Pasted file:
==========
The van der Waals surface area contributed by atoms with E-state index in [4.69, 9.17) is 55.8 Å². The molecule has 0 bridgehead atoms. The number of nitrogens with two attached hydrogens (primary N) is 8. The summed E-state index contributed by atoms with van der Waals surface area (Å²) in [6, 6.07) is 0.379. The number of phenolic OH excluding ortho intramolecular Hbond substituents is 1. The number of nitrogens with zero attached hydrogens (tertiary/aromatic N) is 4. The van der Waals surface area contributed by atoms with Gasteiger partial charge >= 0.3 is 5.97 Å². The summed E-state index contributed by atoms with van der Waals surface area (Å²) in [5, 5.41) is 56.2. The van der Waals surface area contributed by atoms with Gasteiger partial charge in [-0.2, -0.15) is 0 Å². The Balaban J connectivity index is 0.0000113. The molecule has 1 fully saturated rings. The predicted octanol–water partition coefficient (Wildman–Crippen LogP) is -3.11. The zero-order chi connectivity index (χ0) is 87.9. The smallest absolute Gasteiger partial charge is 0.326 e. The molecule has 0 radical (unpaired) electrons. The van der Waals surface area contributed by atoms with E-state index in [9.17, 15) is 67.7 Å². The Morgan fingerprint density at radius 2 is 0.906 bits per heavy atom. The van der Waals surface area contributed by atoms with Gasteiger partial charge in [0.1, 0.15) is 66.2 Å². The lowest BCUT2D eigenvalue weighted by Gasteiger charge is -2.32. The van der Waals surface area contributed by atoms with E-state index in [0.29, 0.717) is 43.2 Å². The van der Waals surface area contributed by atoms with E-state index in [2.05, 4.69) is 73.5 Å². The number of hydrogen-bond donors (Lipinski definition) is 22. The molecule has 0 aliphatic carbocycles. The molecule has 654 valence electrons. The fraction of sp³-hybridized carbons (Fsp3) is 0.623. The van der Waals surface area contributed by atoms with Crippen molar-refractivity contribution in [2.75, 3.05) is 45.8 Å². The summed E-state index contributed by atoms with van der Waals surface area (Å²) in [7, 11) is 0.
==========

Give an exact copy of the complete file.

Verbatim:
The van der Waals surface area contributed by atoms with E-state index in [4.69, 9.17) is 55.8 Å². The molecule has 0 bridgehead atoms. The number of nitrogens with two attached hydrogens (primary N) is 8. The summed E-state index contributed by atoms with van der Waals surface area (Å²) in [6, 6.07) is 0.379. The number of phenolic OH excluding ortho intramolecular Hbond substituents is 1. The number of nitrogens with zero attached hydrogens (tertiary/aromatic N) is 4. The van der Waals surface area contributed by atoms with Gasteiger partial charge >= 0.3 is 5.97 Å². The summed E-state index contributed by atoms with van der Waals surface area (Å²) in [5, 5.41) is 56.2. The van der Waals surface area contributed by atoms with Gasteiger partial charge in [-0.2, -0.15) is 0 Å². The Balaban J connectivity index is 0.0000113. The molecule has 1 fully saturated rings. The predicted octanol–water partition coefficient (Wildman–Crippen LogP) is -3.11. The zero-order chi connectivity index (χ0) is 87.9. The smallest absolute Gasteiger partial charge is 0.326 e. The molecule has 0 radical (unpaired) electrons. The van der Waals surface area contributed by atoms with E-state index in [9.17, 15) is 67.7 Å². The Morgan fingerprint density at radius 2 is 0.906 bits per heavy atom. The van der Waals surface area contributed by atoms with Gasteiger partial charge in [0.1, 0.15) is 66.2 Å². The lowest BCUT2D eigenvalue weighted by Gasteiger charge is -2.32. The van der Waals surface area contributed by atoms with E-state index in [0.29, 0.717) is 43.2 Å². The van der Waals surface area contributed by atoms with E-state index in [2.05, 4.69) is 73.5 Å². The number of hydrogen-bond donors (Lipinski definition) is 22. The molecule has 0 aliphatic carbocycles. The molecule has 654 valence electrons. The fraction of sp³-hybridized carbons (Fsp3) is 0.623. The van der Waals surface area contributed by atoms with Crippen molar-refractivity contribution in [2.75, 3.05) is 45.8 Å². The summed E-state index contributed by atoms with van der Waals surface area (Å²) in [7, 11) is 0.